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Senate votes to repeal motorcycle helmet law; bill moves to House

Rendell vows to sign measure

Tuesday, June 17, 2003

By Laura Michalski

Motorcyclists are a step closer to being able to ride without head protection after the Senate voted last night to repeal the state's 35-year-old helmet law.

The bill, which passed in the Senate 29-20, now moves to the House for a vote. Gov. Ed Rendell has indicated that he will sign the bill if it passes in both bodies.

Motorcyclists from across the state were full of smiles and hearty hugs after the vote.

"It's about time," said Aliquippa resident Kerry Hawk, who was among the dozens of cyclists who stayed until 7 p.m. to hear the vote, which crossed party lines.

"This is the hardest of the three hurdles that we have to confront," said Charles Flack of Plum, former communications officer for Pennsylvania's Alliance of Bikers Aimed Toward Education (ABATE). "We've been working toward it for 30 years. When we pass the hurdle in the House, we've already been guaranteed by Gov. Rendell that he will sign our legislation."

The bill requires riders over the age of 21 to wear helmets if they have been licensed to operate motorcycles less than two years. But the two-year requirement would be waived if riders took a state-run motorcycle safety course. Motorcyclists with more than two years experience would simply be allowed to ride without a helmet if they so choose.

The vote came hours after demonstrations from people on each side of the debate.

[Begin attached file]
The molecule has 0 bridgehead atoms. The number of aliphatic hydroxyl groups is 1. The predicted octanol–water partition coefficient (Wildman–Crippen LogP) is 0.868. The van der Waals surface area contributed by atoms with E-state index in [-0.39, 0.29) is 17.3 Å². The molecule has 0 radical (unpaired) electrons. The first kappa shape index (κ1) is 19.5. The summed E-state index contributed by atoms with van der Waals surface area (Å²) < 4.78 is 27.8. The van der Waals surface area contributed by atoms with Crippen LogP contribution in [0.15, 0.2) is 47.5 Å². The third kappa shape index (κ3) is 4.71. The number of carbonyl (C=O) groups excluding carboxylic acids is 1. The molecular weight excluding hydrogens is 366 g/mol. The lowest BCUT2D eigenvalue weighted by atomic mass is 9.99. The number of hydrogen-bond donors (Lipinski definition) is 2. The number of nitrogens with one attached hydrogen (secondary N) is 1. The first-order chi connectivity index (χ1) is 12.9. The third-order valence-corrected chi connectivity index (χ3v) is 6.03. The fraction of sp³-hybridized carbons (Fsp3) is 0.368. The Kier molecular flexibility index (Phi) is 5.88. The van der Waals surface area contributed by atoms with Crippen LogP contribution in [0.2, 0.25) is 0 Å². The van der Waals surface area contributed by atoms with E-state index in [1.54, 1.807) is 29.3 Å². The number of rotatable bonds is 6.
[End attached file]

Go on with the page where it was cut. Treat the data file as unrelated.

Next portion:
Many ABATE members said they were aware of the dangers of riding without a helmet but simply wanted to be able to make the decision for themselves.

"We all know what we're getting into ... and that's our decision," Flack said. "We're willing to accept that risk. If you don't want to be that risk, wear your helmet."

Hawk, who suffered knee injuries when he was pinned between his cycle and a car's bumper, said his helmet didn't stop him from having a chunk of bone removed from his knee.

"I could fill that room full of motorcyclists who have been hit in the legs," he said, gesturing to the Senate chamber.

On the other side of the debate, Sen. Jack Wagner, D-Beechview, was joined by medical professionals and accident survivors at a news conference early in the day to discuss the effects of going without a helmet.

"The cost of care will go up. There will be more injuries, and the injuries will be more severe," said Marc Finder, medical director of emergency services at UPMC-Bedford.

The helmet mandate has been a point of debate since Pennsylvania enacted it in 1967.

The current bill comes nearly five years after a similar measure was passed in the House and Senate but was vetoed by Gov. Tom Ridge because the law would have repealed a protective eyewear requirement.


Laura Michalski is an intern for the Pennsylvania Legislative Correspondents Association.

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